At our previous inspection the service did not have a manager in post. A new manager was appointed in September 2015 and was in the process of becoming the service’s registered manager. A registered manager is a person who has registered with the Care Quality Commission to manage the service. Like registered providers, they are ‘registered persons’. Registered persons have legal responsibility for meeting the requirements in the Health and Social Care Act 2008 and associated Regulations about how the service is run.

Systems and processes in place to review, monitor and improve the quality of service provision were not sufficiently robust. Audits and reviews had been undertaken which had identified improvements were required to improve the quality of care provision. However, sufficient action had not been taken to address the concerns identified, particularly in regards to medicines management and care records.

Accurate care records were not maintained. Care records were missing some key documents, provided conflicting information about people’s support needs and were not updated in response to incidents that occurred and changes in people’s support needs.

The provider’s system for reviewing training provision had identified that many staff had either not completed the required training that the provider considered mandatory for their role or had not completed refresher training. This meant there were risks that staff’s skills and knowledge were not up to date and in-line with good practice. The provider’s systems to formally support staff were not consistently implemented. There were inconsistencies in supervision arrangements and staff had not received an appraisal.

Safe medicines management processes had not been maintained. There were some discrepancies in stock balances, there were no protocols in place to instruct staff when to administer “when required” medicines, and the homely remedies protocol had not been updated to include everyone at the service.

We saw that improvements had been made to ensure a safe and secure environment was provided. All windows had the appropriate restrictions in place, and fire exit doors had been linked to the fire safety system. Equipment had been maintained and serviced to ensure it was in safe working order. Processes were in place to review health and safety in relation to the environment and equipment used.

Staff were aware of their responsibilities to safeguard people from harm. All concerns were reported to the manager, who liaised with the local authority safeguarding team to ensure appropriate management and protection plans were in place to minimise the risk of harm to people.

People were involved in decisions about their care and consented to the support provided. Staff adhered to the princ

Inspection carried out on 26/08/2015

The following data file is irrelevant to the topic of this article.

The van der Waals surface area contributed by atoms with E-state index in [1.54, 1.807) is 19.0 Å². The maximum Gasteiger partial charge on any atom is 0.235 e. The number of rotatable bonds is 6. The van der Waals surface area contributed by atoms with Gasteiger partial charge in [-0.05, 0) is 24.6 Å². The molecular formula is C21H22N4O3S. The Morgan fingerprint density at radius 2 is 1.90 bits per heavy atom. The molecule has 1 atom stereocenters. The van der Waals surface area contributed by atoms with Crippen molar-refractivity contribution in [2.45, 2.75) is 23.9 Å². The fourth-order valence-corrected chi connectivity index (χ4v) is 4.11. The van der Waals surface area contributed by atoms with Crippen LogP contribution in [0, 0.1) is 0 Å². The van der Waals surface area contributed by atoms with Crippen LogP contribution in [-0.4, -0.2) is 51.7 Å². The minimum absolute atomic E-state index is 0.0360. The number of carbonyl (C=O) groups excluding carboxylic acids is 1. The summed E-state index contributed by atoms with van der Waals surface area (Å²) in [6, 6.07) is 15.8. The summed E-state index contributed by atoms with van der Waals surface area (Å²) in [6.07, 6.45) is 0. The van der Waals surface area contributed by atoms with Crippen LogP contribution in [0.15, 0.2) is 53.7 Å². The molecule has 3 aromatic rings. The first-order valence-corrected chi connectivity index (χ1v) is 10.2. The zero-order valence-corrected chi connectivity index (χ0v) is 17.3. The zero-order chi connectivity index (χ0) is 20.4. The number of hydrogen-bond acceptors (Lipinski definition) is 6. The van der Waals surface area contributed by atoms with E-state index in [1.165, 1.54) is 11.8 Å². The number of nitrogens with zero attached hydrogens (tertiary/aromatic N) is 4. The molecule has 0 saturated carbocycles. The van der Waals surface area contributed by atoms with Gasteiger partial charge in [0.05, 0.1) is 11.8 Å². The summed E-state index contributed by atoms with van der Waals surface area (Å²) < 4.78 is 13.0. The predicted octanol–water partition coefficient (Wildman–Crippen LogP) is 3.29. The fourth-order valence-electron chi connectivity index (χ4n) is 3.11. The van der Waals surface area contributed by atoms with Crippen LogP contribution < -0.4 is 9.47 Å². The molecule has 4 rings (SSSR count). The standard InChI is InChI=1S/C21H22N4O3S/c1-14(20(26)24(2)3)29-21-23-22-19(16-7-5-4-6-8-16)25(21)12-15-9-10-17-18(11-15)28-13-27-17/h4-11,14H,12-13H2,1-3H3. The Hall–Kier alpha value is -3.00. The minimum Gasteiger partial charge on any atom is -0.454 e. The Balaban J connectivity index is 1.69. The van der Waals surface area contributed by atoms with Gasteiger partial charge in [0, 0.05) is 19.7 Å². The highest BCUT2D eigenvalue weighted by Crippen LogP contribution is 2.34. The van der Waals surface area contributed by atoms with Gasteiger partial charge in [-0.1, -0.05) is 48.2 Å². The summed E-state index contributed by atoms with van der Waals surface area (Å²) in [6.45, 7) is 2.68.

During a routine inspection

We carried out an unannounced inspection of this service on 26 August 2015. At the last inspection on 3 July 2015 we found the provider did not have effective arrangements to manage risks relating to the premises and people using the service. In addition, the provider had not ensured that items of equipment were being appropriately serviced and maintained to make sure people and others were protected against risks associated with equipment and the premises. We found the service to be in breach of the regulations regarding the safety of the premises and safe care and treatment. We served a warning notice in relation to safe care and treatment which contained requirements for the provider to meet by 26 July 2015. At this inspection we checked whether the provider was now meeting the requirements of the warning notice as well as other legal requirements providers have to meet. We did not fully inspect the requirement relating to safety of the premises because timescales to be compliant as per their action plan had not been met. We will inspect fully against this requirement at our next inspection.

Keychange Charity Alexander House is a care home for up to 20 older people, some of whom have dementia. There were 19 people using the service at the time of our inspection.

There was no registered manager in post at the time of the inspection. They had left the service in May 2015. The Deputy Manager was managing the service with the support of the area manager. The deputy manager told us a new manager had been recruited and was due to start in September 2015. A registered manager is a person who has registered with the Care Quality Commission to manage the service. Like registered providers, they are ‘registered persons’. Registered persons have legal responsibility for meeting the requirements in the Health and Social Care Act 2008 and associated Regulations about how the service is run.

At this inspection we found the provider had not met the requirements of the warning notice. The action the provider had taken to keep people safe was insufficient and people remained at risk from harm due to leaving the home via unsecured fire doors. In addition people were still at risk of falling from a height due to inappropriate window restrictors being fitted on some windows.

Risk assessments and risk action plans were not always robust. Some risk assessment action plans, such as those for pressure ulcers and malnutrition, did not contain sufficient detail about how identified risks would be mitigated by staff. However, while risk assessments did not fully address the support people required with the risks of malnutrition we found people received the right support when staff were concerned they were at risk of malnutrition.

Staff understood the Mental Capacity Act 2005 and the Deprivation of Liberty Safeguards (DoLS). DoLS provides a process to make sure that people are only deprived of their liberty in a safe and correct way, when it is in their best interests and there is no other way to look after them. However, the service was not meeting their requirements to keep people safe under DoLS because they had not identified that a person had restrictions on them which could have amounted to them being deprived of their liberty. As the provider had not recognised this they had not applied for authorisation to deprive them legally. Previously, the provider had applied for DoLS for other people using the service in the correct way.